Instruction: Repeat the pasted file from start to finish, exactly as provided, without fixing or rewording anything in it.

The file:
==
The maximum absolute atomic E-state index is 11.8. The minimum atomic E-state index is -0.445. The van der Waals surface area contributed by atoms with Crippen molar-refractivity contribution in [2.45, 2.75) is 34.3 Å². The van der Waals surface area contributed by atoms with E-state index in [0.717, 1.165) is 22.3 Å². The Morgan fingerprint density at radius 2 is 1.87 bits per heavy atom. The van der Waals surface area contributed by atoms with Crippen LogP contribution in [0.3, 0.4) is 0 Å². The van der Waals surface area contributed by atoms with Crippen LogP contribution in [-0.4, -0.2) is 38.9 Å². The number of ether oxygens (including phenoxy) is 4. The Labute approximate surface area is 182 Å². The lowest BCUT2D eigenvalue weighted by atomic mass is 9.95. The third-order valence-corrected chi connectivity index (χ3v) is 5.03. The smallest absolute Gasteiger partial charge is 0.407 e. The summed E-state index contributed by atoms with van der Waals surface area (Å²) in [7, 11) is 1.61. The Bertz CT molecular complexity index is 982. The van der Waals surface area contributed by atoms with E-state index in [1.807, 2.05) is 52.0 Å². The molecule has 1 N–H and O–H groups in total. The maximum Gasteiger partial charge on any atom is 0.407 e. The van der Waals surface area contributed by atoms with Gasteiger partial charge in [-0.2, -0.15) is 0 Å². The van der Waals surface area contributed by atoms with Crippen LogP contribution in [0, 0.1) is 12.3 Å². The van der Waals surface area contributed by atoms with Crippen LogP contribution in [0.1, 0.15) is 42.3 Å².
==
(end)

The maximum absolute atomic E-state index is 11.8. The minimum atomic E-state index is -0.445. The van der Waals surface area contributed by atoms with Crippen molar-refractivity contribution in [2.45, 2.75) is 34.3 Å². The van der Waals surface area contributed by atoms with E-state index in [0.717, 1.165) is 22.3 Å². The Morgan fingerprint density at radius 2 is 1.87 bits per heavy atom. The van der Waals surface area contributed by atoms with Crippen LogP contribution in [0.3, 0.4) is 0 Å². The van der Waals surface area contributed by atoms with Crippen LogP contribution in [-0.4, -0.2) is 38.9 Å². The number of ether oxygens (including phenoxy) is 4. The Labute approximate surface area is 182 Å². The lowest BCUT2D eigenvalue weighted by atomic mass is 9.95. The third-order valence-corrected chi connectivity index (χ3v) is 5.03. The smallest absolute Gasteiger partial charge is 0.407 e. The summed E-state index contributed by atoms with van der Waals surface area (Å²) in [7, 11) is 1.61. The Bertz CT molecular complexity index is 982. The van der Waals surface area contributed by atoms with E-state index in [1.807, 2.05) is 52.0 Å². The molecule has 1 N–H and O–H groups in total. The maximum Gasteiger partial charge on any atom is 0.407 e. The van der Waals surface area contributed by atoms with Gasteiger partial charge in [-0.2, -0.15) is 0 Å². The van der Waals surface area contributed by atoms with Crippen LogP contribution in [0, 0.1) is 12.3 Å². The van der Waals surface area contributed by atoms with Crippen LogP contribution in [0.1, 0.15) is 42.3 Å².